US surpasses 8 million COVID-19 cases, according to Johns Hopkins

The United States has officially surpassed 8 million confirmed coronavirus cases, according to data from Johns Hopkins University, as health officials prepare for what may be devastating winter amid the ongoing pandemic and incoming flu season. 

U.S. Centers for Disease Control and Prevention Director Dr. Robert Redfield warned in August that Americans could be facing “the worst fall” season in recent memory due to the potentially deadly combination of the novel coronavirus, the seasonal flu, and people who aren’t abiding by COVID-19 preventative measures.

Dr. Tom Frieden, a former director of the U.S. Centers for Disease Control and Prevention, recently warned that another 20,000 COVID-19 deaths in the United States by the end of the October is “inevitable.”

RELATED: Study: True US COVID-19 death toll likely much higher than reported

More than 218,000 deaths had been attributed to the virus in the U.S. as of Oct. 16, but a study published earlier this week from a team of researchers at Virginia Commonwealth University and Yale suggests that the total number of U.S. deaths from COVID-19 is likely much higher than what has been officially counted and reported. 

According to the study, which was published on Oct. 12 in the Journal of the American Medical Association, from March 1 through Aug. 1, 1,336,561 people died of all causes in the United States, a 20% increase over the 1,111,031 deaths expected based on historical data from the National Center for Health Statistics and the U.S. Census Bureau.

Researchers said that of the 225,530 excess deaths, 65% were attributed to COVID-19.

"Excess deaths attributed to causes other than COVID-19 could reflect deaths from unrecognized or undocumented infection with [COVID-19] or deaths among uninfected patients resulting from disruptions produced by the pandemic," the study’s authors wrote.

A man wears a face mask as he check his phone in Times Square on March 22, 2020 in New York City. (Photo by KENA BETANCUR/AFP via Getty Images)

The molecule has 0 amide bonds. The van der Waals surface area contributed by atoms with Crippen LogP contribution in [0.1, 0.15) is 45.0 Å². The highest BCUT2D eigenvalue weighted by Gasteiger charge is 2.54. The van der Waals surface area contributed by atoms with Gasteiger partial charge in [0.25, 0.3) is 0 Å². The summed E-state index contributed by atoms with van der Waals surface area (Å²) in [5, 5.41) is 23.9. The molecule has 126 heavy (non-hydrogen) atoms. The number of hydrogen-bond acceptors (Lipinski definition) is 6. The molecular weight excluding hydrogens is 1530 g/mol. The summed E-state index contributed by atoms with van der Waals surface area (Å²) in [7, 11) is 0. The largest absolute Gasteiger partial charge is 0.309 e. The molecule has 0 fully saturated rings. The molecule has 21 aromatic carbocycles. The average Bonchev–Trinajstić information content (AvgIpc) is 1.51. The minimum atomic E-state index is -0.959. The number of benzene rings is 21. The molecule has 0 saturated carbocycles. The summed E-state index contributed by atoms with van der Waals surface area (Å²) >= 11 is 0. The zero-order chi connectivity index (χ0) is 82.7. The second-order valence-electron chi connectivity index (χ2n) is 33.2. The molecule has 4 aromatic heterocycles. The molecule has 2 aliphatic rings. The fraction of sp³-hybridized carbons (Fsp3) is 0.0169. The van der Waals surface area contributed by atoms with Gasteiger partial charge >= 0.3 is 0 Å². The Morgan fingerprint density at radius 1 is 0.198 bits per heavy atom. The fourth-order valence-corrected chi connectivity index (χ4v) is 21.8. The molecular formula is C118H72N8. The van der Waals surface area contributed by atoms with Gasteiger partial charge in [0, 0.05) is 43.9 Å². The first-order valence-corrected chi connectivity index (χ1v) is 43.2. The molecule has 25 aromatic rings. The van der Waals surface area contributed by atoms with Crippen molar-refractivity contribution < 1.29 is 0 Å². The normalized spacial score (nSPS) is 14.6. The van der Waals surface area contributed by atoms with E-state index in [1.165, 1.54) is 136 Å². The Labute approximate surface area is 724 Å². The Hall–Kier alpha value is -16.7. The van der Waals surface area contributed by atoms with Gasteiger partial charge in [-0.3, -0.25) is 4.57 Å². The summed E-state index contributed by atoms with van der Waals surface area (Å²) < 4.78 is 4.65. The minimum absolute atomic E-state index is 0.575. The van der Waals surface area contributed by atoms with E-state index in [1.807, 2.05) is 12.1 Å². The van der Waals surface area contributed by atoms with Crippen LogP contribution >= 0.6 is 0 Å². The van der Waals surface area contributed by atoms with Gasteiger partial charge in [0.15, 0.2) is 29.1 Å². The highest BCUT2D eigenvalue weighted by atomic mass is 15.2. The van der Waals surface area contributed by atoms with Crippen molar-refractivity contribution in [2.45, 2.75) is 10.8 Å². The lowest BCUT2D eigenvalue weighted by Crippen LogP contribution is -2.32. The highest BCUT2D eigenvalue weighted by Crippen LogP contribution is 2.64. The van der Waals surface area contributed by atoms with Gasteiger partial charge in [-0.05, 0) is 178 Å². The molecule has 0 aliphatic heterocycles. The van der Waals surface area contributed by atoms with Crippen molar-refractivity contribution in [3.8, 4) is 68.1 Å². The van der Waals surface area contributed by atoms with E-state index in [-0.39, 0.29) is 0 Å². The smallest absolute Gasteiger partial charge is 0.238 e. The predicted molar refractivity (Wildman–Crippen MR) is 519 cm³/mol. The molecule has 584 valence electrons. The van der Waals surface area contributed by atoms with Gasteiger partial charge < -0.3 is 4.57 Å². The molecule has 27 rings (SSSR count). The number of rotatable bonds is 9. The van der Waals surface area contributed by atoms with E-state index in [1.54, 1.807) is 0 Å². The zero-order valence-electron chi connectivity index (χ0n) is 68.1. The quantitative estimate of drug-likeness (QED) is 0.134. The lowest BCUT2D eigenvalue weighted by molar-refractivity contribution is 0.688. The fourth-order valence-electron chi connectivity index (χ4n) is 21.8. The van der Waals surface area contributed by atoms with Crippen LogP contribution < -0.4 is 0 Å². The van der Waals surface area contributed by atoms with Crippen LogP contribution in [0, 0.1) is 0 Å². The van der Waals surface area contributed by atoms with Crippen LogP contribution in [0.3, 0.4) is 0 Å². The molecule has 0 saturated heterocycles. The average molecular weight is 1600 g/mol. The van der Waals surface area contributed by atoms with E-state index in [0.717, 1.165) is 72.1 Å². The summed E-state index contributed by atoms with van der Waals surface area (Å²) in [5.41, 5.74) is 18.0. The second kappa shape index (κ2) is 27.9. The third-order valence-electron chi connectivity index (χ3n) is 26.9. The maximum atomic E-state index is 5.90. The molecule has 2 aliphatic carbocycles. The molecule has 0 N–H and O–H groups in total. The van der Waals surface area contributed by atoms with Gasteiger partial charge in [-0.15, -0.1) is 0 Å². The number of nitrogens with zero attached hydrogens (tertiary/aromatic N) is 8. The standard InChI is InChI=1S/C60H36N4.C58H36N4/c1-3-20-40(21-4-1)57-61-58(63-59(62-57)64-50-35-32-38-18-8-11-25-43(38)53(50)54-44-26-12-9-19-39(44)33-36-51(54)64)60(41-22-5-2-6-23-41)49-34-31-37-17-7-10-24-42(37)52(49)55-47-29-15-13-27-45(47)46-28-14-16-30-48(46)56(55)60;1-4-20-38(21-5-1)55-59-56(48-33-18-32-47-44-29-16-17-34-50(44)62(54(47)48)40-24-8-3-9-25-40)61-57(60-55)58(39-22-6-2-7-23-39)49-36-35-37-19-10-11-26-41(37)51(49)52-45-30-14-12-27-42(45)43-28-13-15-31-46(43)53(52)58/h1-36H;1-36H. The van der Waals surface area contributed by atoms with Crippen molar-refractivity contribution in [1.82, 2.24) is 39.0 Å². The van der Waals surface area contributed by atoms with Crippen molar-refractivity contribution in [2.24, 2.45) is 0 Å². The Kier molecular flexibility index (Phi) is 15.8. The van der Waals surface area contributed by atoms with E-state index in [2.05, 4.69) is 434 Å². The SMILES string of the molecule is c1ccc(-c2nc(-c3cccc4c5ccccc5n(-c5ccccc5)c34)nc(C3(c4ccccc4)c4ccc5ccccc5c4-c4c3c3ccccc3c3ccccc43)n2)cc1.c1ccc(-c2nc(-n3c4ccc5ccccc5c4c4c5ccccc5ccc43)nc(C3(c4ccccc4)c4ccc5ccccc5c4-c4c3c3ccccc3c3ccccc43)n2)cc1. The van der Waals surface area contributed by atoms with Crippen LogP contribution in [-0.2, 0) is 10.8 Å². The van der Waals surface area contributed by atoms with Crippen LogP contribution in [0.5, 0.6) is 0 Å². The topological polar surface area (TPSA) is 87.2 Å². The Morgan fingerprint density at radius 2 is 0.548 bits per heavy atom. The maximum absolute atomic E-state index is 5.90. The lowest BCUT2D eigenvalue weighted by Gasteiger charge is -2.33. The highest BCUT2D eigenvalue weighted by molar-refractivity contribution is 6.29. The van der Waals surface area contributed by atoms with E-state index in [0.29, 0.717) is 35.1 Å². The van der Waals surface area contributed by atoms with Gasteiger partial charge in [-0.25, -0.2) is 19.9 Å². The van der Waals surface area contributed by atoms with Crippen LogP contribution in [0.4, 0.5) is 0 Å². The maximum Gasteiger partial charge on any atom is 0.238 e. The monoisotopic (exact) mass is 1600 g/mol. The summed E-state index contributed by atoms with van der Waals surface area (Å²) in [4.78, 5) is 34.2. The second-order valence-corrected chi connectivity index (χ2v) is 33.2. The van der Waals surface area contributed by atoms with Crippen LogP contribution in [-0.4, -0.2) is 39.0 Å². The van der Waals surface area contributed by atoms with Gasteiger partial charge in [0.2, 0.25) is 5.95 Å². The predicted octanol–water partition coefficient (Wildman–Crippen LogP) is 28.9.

A surge in cases has been reported around the country ahead of the holidays and just days away from the 2020 presidential election.

The pandemic has prompted millions of Americans to vote by mail this election over fears of potential exposure to the coronavirus at busy polling locations. 

Wisconsin broke records this week for new coronavirus cases, deaths and hospitalizations, leading to the opening of a field hospital to handle the influx of COVID-19 patients. Gov. Tony Evers said he plans to activate the Wisconsin National Guard to fill any staffing shortages at election sites.

In Iowa, Scott County Auditor Roxanna Moritz opened additional early voting sites in and around Davenport, the state's third-largest city, to try to reduce the number people casting ballots on Election Day and to keep the virus from spreading in large precincts.

On the vaccine development front, scientists have cautioned that it’s unlikely that necessary data for an FDA emergency use authorization of a leading vaccine candidate would come before late November or December. 

RELATED: Eli Lilly pauses COVID-19 antibody drug trial over potential safety concerns

On Friday, Pfizer’s CEO said the company cannot seek emergency authorization of its COVID-19 vaccine before the third week of November — and that's if everything goes well. The vaccine, made by Pfizer and its German partner BioNTech, is among several leading candidates in final testing.

On Monday,  a late-stage study of Johnson & Johnson’s COVID-19 vaccine candidate was paused while the company investigates whether a study participant’s “unexplained illness” is related to the inoculation.

Eli Lilly and Company said on Tuesday that it has delayed enrollment in clinical trials of its antibody treatment for COVID-19 to “ensure the safety of the patients participating in this study” due to a potential safety concern.

Even if a vaccine emerges by year’s end, only limited doses will be available right away. 

The Associated Press contributed to this story.